Udfordringerne i madbugettet stiller krav til både forbrugere, offentlige myndigheder og markedet om at forholde sig på nye måder til udbuddet af fødevarer, til fødevarepriser og til kulturelt og socialt acceptable måder at spise på. Det udviklede survey instrument vil i fremtiden kunne tjene som et vigtigt redskab til at måle effekten af de indsatser som offentlige og private aktører sætter i værk for at fremme sunde og klimavenlige spisevaner i en tid med økonomisk turbulens og udfordringer fra klima og miljø.
I projektet deltager også forskere fra Danmarks Tekniske Universitet og Copenhagen Resource Institute.
June 1st 2012 - November 30th 2016
Source of financing:
The Danish Council for Strategic Research Programme Commission on Health, Food and Welfare (Det Strategiske Forskningsråd: Programkomiteen for Sundhed, Fødevarer og Velfærd)
DKK 6.3 mill.
EU food consumption research
• Food insecurity is a re-emerging issue in Europe and should be addressed as a substantive topic in the Horizon 2020 programme.
• Fresh perspectives that focus on food consumption are essential if progressive solutions to food-related grand challenges are to be found. Social sciences offer lenses for examining the inter-related food issues in an integrated way.
• Horizon 2020 should call for research which seeks integrated solutions to address several societal challenges simultaneously.
These were in brief the main conclusions from a recent workshop initiated by IFRO researchers in Brussels. See all the recommendations in the workshop report >> where the role of social sciences in meeting challenges in food consumption in Europe is emphasized.
Publications from the project
Holm L, Nielsen AL, Lund TB (2018): Adapting to financial pressure on household food budgets in Denmark: Associations with life satisfaction and dietary health. Acta Sociologica, DOI: 10.1177/0001699318810095
Smed S, Tetens I, Lund, TB & Holm L. (2018): The consequences of unemployment on diet composition and purchase behaviour: a longitudinal study from Denmark. Public Health Nutrition 21 (3): 580-592. DOI: 10.1017/S136898001700266X
Lund TB, Holm L, Tetens I, Smed S & Nielsen A (2017): Food insecurity in Denmark: socio-demographic determinants and associations with eating- and health-related variables. European Journal of Public Health 28 (2): 283–288. DOI: 10.1093/eurpub/ckx121
Nielsen AL, Holm L & Lund TB (2017). Development of a survey tool to assess and monitor the influence of food budget restraint on healthy eating, food related climate impact and quality of life. IFRO Documentation 2017/2. Department of Food and Resource Economics, University of Copenhagen.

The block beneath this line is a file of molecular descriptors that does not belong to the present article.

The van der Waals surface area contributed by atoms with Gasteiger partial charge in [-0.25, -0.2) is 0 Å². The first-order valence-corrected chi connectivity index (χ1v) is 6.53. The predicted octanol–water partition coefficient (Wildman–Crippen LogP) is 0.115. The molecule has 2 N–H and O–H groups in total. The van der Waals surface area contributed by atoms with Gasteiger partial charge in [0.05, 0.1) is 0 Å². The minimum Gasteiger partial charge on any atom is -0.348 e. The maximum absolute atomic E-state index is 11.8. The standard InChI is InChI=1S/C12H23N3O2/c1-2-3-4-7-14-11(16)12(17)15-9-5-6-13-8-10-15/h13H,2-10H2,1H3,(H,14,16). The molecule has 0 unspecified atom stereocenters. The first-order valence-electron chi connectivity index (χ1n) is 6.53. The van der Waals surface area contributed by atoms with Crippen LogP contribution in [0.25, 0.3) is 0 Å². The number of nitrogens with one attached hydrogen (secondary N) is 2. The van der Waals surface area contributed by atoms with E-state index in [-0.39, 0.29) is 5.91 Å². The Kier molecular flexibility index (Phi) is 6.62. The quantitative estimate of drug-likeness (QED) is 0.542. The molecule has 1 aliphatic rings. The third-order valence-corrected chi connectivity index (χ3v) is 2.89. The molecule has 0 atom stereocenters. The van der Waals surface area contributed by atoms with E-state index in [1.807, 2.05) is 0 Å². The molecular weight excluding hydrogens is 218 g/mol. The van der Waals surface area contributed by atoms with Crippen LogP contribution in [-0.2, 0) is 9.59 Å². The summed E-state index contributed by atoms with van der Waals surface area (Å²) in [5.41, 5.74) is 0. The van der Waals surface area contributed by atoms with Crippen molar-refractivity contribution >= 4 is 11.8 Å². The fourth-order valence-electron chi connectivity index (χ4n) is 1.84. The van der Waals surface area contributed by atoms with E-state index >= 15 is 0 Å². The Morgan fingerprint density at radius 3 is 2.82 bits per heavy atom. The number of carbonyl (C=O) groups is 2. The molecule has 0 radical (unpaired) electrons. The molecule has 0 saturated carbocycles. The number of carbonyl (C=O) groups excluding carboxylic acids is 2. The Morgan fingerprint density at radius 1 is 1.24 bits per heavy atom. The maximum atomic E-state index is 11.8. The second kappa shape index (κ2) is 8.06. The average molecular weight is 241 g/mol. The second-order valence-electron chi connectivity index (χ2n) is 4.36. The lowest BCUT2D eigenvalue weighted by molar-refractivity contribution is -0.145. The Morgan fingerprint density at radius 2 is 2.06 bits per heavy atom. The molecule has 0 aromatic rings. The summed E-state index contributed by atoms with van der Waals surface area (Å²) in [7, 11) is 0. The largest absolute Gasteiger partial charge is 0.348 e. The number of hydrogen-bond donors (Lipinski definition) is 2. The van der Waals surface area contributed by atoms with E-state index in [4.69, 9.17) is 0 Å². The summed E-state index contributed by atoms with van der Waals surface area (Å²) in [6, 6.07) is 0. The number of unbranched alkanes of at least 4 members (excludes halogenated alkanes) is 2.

Lund TB, Watson D, Smed S, Hom L, Eisler T & Nielsen A (2016):The Diet-related GHG Index: construction and validation of a brief questionnaire-based index. Climate Change 140 (3-4): 503–517. DOI: 10.1007/s10584-016-1869-9
Nielsen A & Holm L (2016): Making the most of less: food budget restraint in a Scandinavian welfare society. Food, Culture & Society 19 (1): 71-91. DOI: 10.1080/15528014.2016.1145003
Nielsen A, Lund TB & Holm L (2015): The taste of ‘the end of the month’, and how to avoid it: coping with restrained food budgets in a Scandinavian welfare state context. Social Policy and Society 14 (3): 429-442. DOI: 10.1017/S1474746415000056
International Advisory Group
- John Barrett, Professor of Sustainability Research, School of Earth and Environment, University of Leeds, UK.
- Elizabeth Dowler, Professor of Sociology, University of Warwick, UK.
- Arne Dulsrud, Head of Research, SIFO, Norway.
- Spencer Henson, Professor of Food Economics, University of Sussex, UK and University of Guelph, Canada.
- Christine Olson, Professor at the Department of Nutrition, Cornell University, USA.
- Sabine Pfeiffer, Professor at the Department for Social Science Research in Munich, Germany.
- Dale Southerton, Professor of Sociology, the Sustainable Consumption Institute, University of Manchester, UK.
- Inge Tetens, Professor, DTU Food, Denmark.
- David Watson, Senior Consultant, Plan Miljø, Denmark.